Some Thoughts on As-a-Service and Enterprise Software

When it comes to the cloud, anything and pretty much everything is being presented As-a-Service (aaS). This encompasses several different areas, types, and flavors, from Platform as a Service (PaaS) to Infrastructure as a Service (IaaS), Software as a Service (SaaS), and so forth. More and more modern-day enterprise software is being updated, repackaged, and presented as a SaaS offering. This “transformation” should have an everlasting and direct effect on the non-SaaS enterprise software markets. At least, that is what I expect to happen. After all, that is what the technology industry is all about: change.

The cloud industry, as a whole, is continuing to show strong momentum, and with that, strong double-digit growth year over year with forty-two percent growth in 2017. Here is an interesting tidbit of information: currently Microsoft and Amazon make up fifty-five percent of this industry, while at the same time Microsoft continues to grow at an accelerated pace. Sourcing my information from Cleveland Research, Company Reports, and CRC Estimates, let me present the breakdown of the reported revenue of some of the As-a-Service industry providers.

Starting off back in 2012, Amazon reported As-a-Service revenue of around $1.96 million and has seen consistent growth ever since. In 2013, revenue was reported as $3.1 million, a fifty-nine percent increase year over year. In 2014, the revenue was reported as being around $4.6 million, an almost fifty percent increase year over year. 2015 was a banner year for Amazon in this space, with revenue being reported around $7.9 million, a seventy percent increase year over year. Starting in 2016, revenue growth started to lose its momentum, with reported revenue coming in at around $12.2 million, a fifty-five percent increase year over year. In 2017, the estimated revenue has been set at $17.1 million, which would mean an increase of forty-one percent year over year, and Amazon has estimated 2018’s revenue to be $23.2 million, an increase of thirty-five percent year over year.

Microsoft started to get into the mix around 2012 and has been on fire since. In 2012, reported revenue was about a half-million dollars, and in 2013, that revenue was reported as $1.2 million, a 150% increase from 2012. In 2014, Microsoft got really busy, with revenue reported at $4.7 million, an amazing 277% increase year over year. In 2015, the revenue was $7.98 million, a sixty-nine percent increase over 2014. In 2016, Microsoft reported revenue at $12.3 million, a fifty-four percent increase year over year.  Microsoft believes that 2017 and 2018 will continue to be strong, with 2017 estimated at $18.6 million and 2018 estimated at $26.9 million. These estimates represent increases of fifty-one and forty-five percent increases year over year, respectively.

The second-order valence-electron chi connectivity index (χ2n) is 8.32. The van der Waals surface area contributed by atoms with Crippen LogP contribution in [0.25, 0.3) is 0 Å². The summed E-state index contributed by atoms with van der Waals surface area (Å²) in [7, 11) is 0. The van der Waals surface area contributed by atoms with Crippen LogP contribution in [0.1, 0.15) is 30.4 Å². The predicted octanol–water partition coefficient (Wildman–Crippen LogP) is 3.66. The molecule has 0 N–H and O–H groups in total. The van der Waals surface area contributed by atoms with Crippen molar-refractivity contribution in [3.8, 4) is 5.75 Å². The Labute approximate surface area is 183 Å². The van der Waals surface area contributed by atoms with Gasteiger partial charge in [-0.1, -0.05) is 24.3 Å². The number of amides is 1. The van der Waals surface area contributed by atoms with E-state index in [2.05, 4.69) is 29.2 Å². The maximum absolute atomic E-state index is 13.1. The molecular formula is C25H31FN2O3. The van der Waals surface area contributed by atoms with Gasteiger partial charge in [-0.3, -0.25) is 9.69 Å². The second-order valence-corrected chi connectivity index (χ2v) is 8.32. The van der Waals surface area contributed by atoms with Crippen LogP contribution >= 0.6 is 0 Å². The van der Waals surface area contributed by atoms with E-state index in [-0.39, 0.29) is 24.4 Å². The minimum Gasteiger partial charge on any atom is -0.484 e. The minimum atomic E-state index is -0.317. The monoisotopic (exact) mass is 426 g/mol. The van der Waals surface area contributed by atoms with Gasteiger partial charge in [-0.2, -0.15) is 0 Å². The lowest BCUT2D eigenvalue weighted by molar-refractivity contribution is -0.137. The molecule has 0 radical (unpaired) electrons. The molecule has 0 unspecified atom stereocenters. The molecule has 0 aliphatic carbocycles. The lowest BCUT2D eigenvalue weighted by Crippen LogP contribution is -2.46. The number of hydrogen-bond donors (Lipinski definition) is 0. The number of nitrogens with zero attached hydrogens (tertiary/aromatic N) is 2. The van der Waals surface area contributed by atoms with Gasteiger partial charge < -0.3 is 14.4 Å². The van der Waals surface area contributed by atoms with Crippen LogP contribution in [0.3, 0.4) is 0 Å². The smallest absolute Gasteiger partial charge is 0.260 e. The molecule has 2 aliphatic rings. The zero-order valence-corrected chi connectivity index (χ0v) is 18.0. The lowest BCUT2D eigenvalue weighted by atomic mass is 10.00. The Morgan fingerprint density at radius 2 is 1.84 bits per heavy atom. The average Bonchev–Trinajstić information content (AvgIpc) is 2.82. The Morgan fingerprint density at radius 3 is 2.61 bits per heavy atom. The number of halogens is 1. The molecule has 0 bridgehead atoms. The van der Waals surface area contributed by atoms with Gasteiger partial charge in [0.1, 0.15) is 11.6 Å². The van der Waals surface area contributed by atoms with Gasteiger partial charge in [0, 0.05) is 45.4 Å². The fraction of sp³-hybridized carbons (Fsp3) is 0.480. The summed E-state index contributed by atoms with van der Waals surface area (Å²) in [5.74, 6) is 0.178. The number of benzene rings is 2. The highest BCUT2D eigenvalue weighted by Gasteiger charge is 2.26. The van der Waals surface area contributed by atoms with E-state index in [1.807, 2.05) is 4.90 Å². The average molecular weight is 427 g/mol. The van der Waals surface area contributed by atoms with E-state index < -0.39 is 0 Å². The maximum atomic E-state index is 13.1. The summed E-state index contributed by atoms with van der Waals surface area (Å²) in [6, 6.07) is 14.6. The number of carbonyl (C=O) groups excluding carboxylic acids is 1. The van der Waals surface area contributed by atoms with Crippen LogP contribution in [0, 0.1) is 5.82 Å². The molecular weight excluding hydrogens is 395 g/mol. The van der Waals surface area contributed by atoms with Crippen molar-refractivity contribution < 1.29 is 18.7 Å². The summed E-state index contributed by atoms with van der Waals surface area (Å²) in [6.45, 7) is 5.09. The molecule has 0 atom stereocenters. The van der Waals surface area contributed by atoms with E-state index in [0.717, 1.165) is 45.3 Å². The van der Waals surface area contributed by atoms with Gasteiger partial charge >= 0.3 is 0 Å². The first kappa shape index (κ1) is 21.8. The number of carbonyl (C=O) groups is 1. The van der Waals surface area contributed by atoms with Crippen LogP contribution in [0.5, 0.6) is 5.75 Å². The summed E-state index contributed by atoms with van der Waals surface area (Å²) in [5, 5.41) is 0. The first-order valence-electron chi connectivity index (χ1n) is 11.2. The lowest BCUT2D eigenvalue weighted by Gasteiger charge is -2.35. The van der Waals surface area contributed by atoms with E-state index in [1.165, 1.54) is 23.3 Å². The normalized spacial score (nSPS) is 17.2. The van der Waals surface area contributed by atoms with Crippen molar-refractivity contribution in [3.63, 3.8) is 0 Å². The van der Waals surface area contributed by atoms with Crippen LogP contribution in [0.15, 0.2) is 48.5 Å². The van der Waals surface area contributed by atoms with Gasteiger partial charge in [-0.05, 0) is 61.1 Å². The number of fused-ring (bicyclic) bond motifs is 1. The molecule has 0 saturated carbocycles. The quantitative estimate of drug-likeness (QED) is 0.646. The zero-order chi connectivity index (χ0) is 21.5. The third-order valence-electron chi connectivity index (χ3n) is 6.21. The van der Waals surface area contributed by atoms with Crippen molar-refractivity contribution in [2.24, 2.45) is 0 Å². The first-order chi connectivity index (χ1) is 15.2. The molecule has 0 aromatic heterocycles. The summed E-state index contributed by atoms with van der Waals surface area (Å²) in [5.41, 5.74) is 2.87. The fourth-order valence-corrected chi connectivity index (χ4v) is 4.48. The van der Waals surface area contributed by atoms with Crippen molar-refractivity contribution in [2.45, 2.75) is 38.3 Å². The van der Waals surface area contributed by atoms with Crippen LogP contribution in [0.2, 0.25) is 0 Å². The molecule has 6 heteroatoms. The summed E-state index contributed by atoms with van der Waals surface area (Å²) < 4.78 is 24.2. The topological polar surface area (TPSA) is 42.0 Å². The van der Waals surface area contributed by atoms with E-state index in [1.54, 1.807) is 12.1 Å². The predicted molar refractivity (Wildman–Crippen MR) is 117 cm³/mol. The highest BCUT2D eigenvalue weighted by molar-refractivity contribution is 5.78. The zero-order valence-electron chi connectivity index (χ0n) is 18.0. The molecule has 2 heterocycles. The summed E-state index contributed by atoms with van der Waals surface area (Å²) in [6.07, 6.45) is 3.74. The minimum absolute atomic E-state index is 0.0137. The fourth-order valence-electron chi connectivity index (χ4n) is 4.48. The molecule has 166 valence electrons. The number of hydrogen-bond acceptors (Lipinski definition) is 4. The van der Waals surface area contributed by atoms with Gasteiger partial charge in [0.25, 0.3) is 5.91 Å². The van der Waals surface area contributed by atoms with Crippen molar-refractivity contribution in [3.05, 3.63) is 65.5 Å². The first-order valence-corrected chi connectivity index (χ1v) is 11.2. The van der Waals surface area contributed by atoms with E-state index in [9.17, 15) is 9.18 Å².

As I mentioned earlier, although Microsoft and Amazon represent fifty-five percent of the total market, there is another company to keep an eye on, and that company is Alibaba. Alibaba first reported aaS revenue in 2013 at around $128,000. In 2014, it had a modest increase of eleven percent from 2013, with revenue reported at $142,000. Things started to really take off for Alibaba in 2015 and 2016, with both years having triple-digit growth: a 158% increase in 2015 and a 122% increase in 2016. Alibaba has estimated it will see a ninety-seven percent increase year over year in 2017, and estimates 2018 revenue of around $3.0 million, an eighty-four percent increase from 2017. Alibaba is on a roll, and it will be interesting to see how long it can keep the momentum going.

With the solid growth in the aaS marketplace, you would think there would be a direct correlation with the reported revenue from enterprise software, and there is a downward trend. In 2011, Microsoft reported earnings of $57.1 million, and in 2016, software revenue was reported at $43.8 million. Oracle’s reported software revenue was $36.5 million in 2011; in 2016, it was reported to be $25.8 million. IBM is following the same trend, with software revenue reported at $28.6 million in 2011 and $17.4 million in 2016. SAP appears to be the exception in the group, with software revenue reported at $17.67 million in 2011 and $17.1 million in 2016. It has estimated an increase of seven percent year over year for 2017 and 2018, with 2018 revenue estimated at $19.58 million. This leaves SAP as the only company with any kind of overall increase in revenue from the 2011 reported numbers.

These reported numbers are an indication of the transformation that is happening in the industry as more and more software and services are being ported over to the cloud. The above are some of my thoughts on As-a-Service and its direct effect on the enterprise software market.

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